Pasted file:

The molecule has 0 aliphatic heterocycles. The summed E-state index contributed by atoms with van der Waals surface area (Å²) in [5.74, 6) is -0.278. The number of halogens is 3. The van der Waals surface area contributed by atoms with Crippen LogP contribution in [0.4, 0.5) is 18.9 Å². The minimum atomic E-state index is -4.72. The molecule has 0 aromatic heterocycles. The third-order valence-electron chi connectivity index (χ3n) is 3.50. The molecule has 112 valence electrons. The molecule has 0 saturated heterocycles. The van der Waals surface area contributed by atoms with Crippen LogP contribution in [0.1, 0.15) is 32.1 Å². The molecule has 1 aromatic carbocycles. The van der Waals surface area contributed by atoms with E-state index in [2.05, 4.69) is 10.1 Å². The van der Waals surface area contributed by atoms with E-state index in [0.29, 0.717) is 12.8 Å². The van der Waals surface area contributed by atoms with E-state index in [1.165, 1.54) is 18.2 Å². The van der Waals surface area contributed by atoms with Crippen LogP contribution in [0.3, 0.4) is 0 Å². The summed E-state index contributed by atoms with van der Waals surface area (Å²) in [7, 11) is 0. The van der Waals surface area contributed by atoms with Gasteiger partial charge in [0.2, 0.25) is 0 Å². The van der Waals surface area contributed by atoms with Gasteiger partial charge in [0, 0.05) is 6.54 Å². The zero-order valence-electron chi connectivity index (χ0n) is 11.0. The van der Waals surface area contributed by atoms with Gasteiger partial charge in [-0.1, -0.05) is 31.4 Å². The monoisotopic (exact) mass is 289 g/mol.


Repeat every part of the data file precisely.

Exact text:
The molecule has 0 aliphatic heterocycles. The summed E-state index contributed by atoms with van der Waals surface area (Å²) in [5.74, 6) is -0.278. The number of halogens is 3. The van der Waals surface area contributed by atoms with Crippen LogP contribution in [0.4, 0.5) is 18.9 Å². The minimum atomic E-state index is -4.72. The molecule has 0 aromatic heterocycles. The third-order valence-electron chi connectivity index (χ3n) is 3.50. The molecule has 112 valence electrons. The molecule has 0 saturated heterocycles. The van der Waals surface area contributed by atoms with Crippen LogP contribution in [0.1, 0.15) is 32.1 Å². The molecule has 1 aromatic carbocycles. The van der Waals surface area contributed by atoms with E-state index in [2.05, 4.69) is 10.1 Å². The van der Waals surface area contributed by atoms with E-state index in [0.29, 0.717) is 12.8 Å². The van der Waals surface area contributed by atoms with E-state index in [1.165, 1.54) is 18.2 Å². The van der Waals surface area contributed by atoms with Crippen LogP contribution in [0.3, 0.4) is 0 Å². The summed E-state index contributed by atoms with van der Waals surface area (Å²) in [7, 11) is 0. The van der Waals surface area contributed by atoms with Gasteiger partial charge in [0.2, 0.25) is 0 Å². The van der Waals surface area contributed by atoms with Gasteiger partial charge in [0, 0.05) is 6.54 Å². The zero-order valence-electron chi connectivity index (χ0n) is 11.0. The van der Waals surface area contributed by atoms with Gasteiger partial charge in [-0.1, -0.05) is 31.4 Å². The monoisotopic (exact) mass is 289 g/mol.